TourBox Elite Review: An Impressive Little Time Saver

Since its Kickstarter launch, the TourBox Elite has received a lot of attention. We decided to take a closer inspection to determine if it was worth your support.

Disclaimer: Do your research on any crowdfunding campaign you are considering backing. We only recommend trusted and legitimate campaigns. However, there is always the possibility of losing your money if you back any crowdfunded campaign. PetaPixel received a TourBox loan for review purposes, but is not affiliated with the campaign. This review is to assess the performance of the device in the event that the company delivers a similar product to backers.

After having used several other external editing consoles, I decided it was worth giving this box a shot to see how it worked with Adobe Photoshop, Adobe Lightroom and Capture One Pro. It can also be used as a MIDI controller. The device has been funded by over $420,000, so it is clearly popular. I wanted to try it out for myself.

Design and Build Quality

Remember that I have never used the older TourBox consoles so this Elite version is my first time using the system. The Tourbox Elite weighed in at just under one pound, or 425.7 grams with the batteries.

The device is game-controller-looking, but it is actually sturdy and durable throughout, except for the battery door. The heavy design meant that the tray door and batteries of the pre-release model were easily ripped off every time I lifted the console. The device’s weight seems to be enough to open the compartment even when it is placed gently. TourBox should address this issue before shipping the final units next year. To ensure that the battery tray opened when I wanted, I placed gaffer’s tape on the bottom of the device for the duration of my testing.

Toubox Console Battery Door Gaff Taped Closed

It didn’t take long to discover that TourBox consoles have been a favorite tool for many of my industry colleagues. The exterior of the device is almost identical to the previous one. There are some minor differences in the shape of buttons and battery doors, but that’s about it.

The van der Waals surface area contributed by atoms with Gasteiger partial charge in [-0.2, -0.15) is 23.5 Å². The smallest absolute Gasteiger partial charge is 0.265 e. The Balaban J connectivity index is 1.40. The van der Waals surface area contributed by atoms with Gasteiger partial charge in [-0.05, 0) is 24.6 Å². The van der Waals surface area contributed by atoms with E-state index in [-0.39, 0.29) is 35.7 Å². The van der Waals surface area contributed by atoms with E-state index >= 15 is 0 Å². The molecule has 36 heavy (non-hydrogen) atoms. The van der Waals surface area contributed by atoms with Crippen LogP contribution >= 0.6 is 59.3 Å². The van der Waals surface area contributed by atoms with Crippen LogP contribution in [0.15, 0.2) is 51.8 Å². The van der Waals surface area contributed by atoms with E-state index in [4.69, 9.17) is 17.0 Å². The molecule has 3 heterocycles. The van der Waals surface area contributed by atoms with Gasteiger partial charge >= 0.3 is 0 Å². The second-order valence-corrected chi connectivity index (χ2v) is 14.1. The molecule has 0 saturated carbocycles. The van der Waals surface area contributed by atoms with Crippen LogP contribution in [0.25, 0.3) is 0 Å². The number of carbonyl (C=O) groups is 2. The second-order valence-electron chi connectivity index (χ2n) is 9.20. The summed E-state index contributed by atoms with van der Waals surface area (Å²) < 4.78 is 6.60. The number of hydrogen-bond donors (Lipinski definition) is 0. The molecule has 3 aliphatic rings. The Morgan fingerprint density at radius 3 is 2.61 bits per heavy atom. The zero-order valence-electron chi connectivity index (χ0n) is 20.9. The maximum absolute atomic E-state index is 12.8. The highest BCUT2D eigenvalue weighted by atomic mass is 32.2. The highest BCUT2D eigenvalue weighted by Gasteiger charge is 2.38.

The developers of this console have listened to user feedback and added dual-channel Bluetooth functionality to the device. They even went as far as adding haptic feedback.

Tourbox Console And Wireless Trackball

The layout of the TourBox Elite looked a bit clunky, especially when compared with other consoles like the Loupedeck or Monogram “Palette”. The TourBox Elite’s design is slightly larger than the average adult’s palm-size, but it has a number of quick-access dials and buttons that can all be customized to suit each individual user’s preferences.

Top Down View of the Tourbox Elite Being used with a graphics tablet and macbook.

The company claims that the deck can be used “individually” or with the mouse and drawing tablets. However, many buttons are located in the center of the device, making them easy to reach regardless of which hand is holding the console.

The numbers indicate that the device has a scrollwheel, adjustment knob and a jog dia on the bottom left, a D Pad on the bottom center and then a selection buttons in convenient places no matter what hand is using it. When the device is connected with a computer, the haptic feedback response kicks into action. This gives you both an audible click and force-feedback clicks. Although the vibrating sound and vibrations are useful for precise work, they can be annoying for those who prefer to work quietly or who work with audio and video. I couldn’t find any way to disable this sound.

The device works just as well via Bluetooth as via USB-C, so there is no noticeable input lag.

Installation, Configuration, and Customization

The TourBox Elite, like many new editing consoles, is easy to install on either Apple or Windows. It can also be customized via the device UI. This system can even load presets from other users, which can allow for advanced workflows and enhanced customizations.